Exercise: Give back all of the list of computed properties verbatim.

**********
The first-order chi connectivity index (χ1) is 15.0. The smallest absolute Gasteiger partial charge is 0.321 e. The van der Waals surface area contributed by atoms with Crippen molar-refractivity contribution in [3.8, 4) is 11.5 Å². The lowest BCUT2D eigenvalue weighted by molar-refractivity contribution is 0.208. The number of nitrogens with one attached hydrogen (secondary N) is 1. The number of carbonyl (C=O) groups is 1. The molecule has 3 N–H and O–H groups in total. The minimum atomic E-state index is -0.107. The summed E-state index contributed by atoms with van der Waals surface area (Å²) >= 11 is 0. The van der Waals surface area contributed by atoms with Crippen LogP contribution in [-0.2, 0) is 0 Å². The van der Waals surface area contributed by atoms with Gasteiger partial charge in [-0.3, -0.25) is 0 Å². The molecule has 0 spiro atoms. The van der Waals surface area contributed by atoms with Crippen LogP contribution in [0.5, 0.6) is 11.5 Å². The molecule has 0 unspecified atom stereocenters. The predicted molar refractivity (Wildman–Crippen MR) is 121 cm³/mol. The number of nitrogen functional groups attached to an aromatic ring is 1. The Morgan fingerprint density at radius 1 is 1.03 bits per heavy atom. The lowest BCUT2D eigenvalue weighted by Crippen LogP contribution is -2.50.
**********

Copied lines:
The first-order chi connectivity index (χ1) is 15.0. The smallest absolute Gasteiger partial charge is 0.321 e. The van der Waals surface area contributed by atoms with Crippen molar-refractivity contribution in [3.8, 4) is 11.5 Å². The lowest BCUT2D eigenvalue weighted by molar-refractivity contribution is 0.208. The number of nitrogens with one attached hydrogen (secondary N) is 1. The number of carbonyl (C=O) groups is 1. The molecule has 3 N–H and O–H groups in total. The minimum atomic E-state index is -0.107. The summed E-state index contributed by atoms with van der Waals surface area (Å²) >= 11 is 0. The van der Waals surface area contributed by atoms with Crippen LogP contribution in [-0.2, 0) is 0 Å². The van der Waals surface area contributed by atoms with Gasteiger partial charge in [-0.3, -0.25) is 0 Å². The molecule has 0 spiro atoms. The van der Waals surface area contributed by atoms with Crippen LogP contribution in [0.5, 0.6) is 11.5 Å². The molecule has 0 unspecified atom stereocenters. The predicted molar refractivity (Wildman–Crippen MR) is 121 cm³/mol. The number of nitrogen functional groups attached to an aromatic ring is 1. The Morgan fingerprint density at radius 1 is 1.03 bits per heavy atom. The lowest BCUT2D eigenvalue weighted by Crippen LogP contribution is -2.50.